Class Policies and Syllabus

Ethics in Data Science MSDS course


When: Thursdays, 10-11:50am, March 19-May 17

Where: online

Instructor: Rachel Thomas

Feel free to email me at, or to post questions on the forums (if you have a question, it’s likely that someone else is wondering the same thing and will be interested in the answer too).


As data ethics covers a broad and varied group of topics, there is no way that an 8-week (or even full semester length) course can be comprehensive. A meta-analysis of over 100 syllabi on tech ethics, What Do We Teach When We Teach Tech Ethics? A Syllabi Analysis, found: “a great deal of variability across tech ethics courses in terms of the content taught. However, the lack of consistency of content is not surprising considering the lack of standards in this space, and the disciplinary breadth of the syllabi we covered. This is not a bad thing.” (Fiesler et al 2019)

In this course, we will focus on topics that are both urgent and practical (impacting real people right now). In keeping with my teaching philosophy, we will begin with two active, real-world areas (disinformation and bias) to provide context and motivation, before stepping back in Unit 3 to dig into foundations of data ethics.


I will primarily use (you will not be able to view link until you have created an account on and are added to the private data ethics group) for class communication: to share updates to the readings and for all of us to keep discussion going throughout the week.

Please create an account here and then add your username to this spreadsheet.

Weekly Assignment

There will be a short weekly assignment, usually consisting of reflective questions about that weeks’ reading.

Final Exam: MSDS 633 Ethics in Data Science FINAL EXAM

Tuesday, May 12, 10:00am – 12:00pm

Optional- Blog post on a topic of your choosing: You can go deeper on a topic we covered in class, or research and write about something outside the scope of what we cover. If you are interested, I will give you feedback on a draft before you post it. I encourage everyone to consider blogging and recommend the posts below:


The proposed learning outcomes of this course are:

  1. Understand the impacts of data misuse, including unjust bias, surveillance, disinformation, and feedback loops. Understand the contributing factors to these impacts. Identify different types of bias.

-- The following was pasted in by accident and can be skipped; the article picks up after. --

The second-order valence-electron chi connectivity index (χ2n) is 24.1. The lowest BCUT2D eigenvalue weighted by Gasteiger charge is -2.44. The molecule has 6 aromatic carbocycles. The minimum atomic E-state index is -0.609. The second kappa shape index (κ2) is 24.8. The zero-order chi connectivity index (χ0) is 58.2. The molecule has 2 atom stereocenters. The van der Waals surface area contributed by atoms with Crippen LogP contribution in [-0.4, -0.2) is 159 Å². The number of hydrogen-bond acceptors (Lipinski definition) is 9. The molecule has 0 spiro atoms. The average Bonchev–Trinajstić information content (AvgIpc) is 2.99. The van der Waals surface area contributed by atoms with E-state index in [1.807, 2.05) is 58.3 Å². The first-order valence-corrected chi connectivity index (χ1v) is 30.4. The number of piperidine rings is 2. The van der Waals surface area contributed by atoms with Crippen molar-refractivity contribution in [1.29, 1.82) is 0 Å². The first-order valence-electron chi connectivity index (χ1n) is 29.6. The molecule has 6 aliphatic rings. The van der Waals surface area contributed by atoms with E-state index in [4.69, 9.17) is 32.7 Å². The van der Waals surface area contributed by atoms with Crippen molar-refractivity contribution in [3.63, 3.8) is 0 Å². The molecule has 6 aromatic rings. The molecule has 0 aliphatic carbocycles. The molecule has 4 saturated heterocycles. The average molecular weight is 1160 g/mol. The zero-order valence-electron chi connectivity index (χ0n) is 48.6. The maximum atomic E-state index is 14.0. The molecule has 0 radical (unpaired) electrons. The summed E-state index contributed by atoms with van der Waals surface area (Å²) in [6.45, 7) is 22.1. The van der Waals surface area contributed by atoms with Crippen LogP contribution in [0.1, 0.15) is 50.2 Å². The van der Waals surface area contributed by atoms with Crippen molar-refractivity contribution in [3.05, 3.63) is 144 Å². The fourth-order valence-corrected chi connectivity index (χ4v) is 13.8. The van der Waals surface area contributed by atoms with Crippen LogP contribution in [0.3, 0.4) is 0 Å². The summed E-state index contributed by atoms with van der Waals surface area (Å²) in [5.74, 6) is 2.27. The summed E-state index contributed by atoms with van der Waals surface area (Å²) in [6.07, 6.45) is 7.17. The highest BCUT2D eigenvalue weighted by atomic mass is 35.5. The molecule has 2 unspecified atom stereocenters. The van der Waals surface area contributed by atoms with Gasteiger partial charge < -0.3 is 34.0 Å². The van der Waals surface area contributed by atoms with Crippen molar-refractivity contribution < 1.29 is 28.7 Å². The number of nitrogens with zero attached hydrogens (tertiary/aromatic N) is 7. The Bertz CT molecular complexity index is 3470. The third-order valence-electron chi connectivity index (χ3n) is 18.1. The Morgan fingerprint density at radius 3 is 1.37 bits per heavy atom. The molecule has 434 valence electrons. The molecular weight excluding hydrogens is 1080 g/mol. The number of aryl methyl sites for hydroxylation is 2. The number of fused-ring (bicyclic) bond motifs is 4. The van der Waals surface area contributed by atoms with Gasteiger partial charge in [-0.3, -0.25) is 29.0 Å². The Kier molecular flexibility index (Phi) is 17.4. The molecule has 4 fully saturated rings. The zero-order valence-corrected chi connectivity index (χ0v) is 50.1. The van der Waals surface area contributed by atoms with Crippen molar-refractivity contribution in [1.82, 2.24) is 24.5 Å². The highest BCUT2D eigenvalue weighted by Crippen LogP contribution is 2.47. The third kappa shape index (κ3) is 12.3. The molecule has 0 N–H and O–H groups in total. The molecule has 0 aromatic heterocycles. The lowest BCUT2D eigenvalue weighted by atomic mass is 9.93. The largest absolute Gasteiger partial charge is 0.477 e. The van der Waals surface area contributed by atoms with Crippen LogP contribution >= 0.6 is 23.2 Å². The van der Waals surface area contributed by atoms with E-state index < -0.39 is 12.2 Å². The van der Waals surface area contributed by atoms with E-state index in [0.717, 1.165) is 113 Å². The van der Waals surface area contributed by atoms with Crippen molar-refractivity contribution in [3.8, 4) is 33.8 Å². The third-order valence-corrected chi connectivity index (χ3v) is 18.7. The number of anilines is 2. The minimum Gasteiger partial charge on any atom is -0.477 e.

2. Develop literacy in investigating how data and data-powered algorithms shape, constrain, and manipulate our commercial, civic, and personal experiences.
  3. Analyze new scenarios and potential products to try to identify and mitigate potential risks.
  4. Have a toolkit of ethical techniques and practices to implement in their workplaces

Tentative Syllabus


From deepfakes being used to harass women, worries about the role disinformation could play in the 2020 election, and news of extensive foreign influence operations, disinformation is in the news frequently and is an urgent issue. It is also indicative of the complexity and interdisciplinary nature of so many data ethics issues: disinformation involves tech design choices, bad actors, human psychology, misaligned financial incentives, and more.

Required Reading:

  • Will Oremus, The Simplest Way to Spot Coronavirus Misinformation on Social Media
  • Guillaume Chaslot, How Algorithms Can Learn to Discredit the Media: Chaslot is a former Google/YouTube engineer and founder of the non-profit watch group AlgoTransparency. He has done a lot to bring attention to issues with recommendation systems. For a counter view on the role of recommendation systems, see Rebecca Lewis’s work below.
  • Renee DiResta, Mediating Consent: DiResta is a top expert on computational propaganda, who led one of the two teams that analyzed the dataset about Russian interference in the 2016 election for the Senate Intelligence Committee, and now works at the Stanford Internet Observatory

Optional Reading:

Optional Lab for Coders:

Intro to Language Modeling & Text Generation: video lecture and jupyter notebook (from my NLP course)

Week 2: Bias & Fairness

Unjust bias is an increasingly discussed issue in machine learning and has even spawned its own field as the primary focus of Fairness, Accountability, and Transparency (FAT*). We will go beyond a surface-level discussion and cover questions of how fairness is defined, different types of bias, and steps towards mitigating it.

Required Reading/Watching:

Arvind Narayan, 21 Definitions of Fairness

Timnit Gebru et al, Datasheets for Datasets

Harini Suresh and John Guttag, A Framework for Understanding Unintended Consequences of Machine Learning

Samir Passi and Solon Barocas, Problem Formulation and Fairness

Optional Reading:

Ulrich Aivodji et al, Fairwashing: the risk of rationalization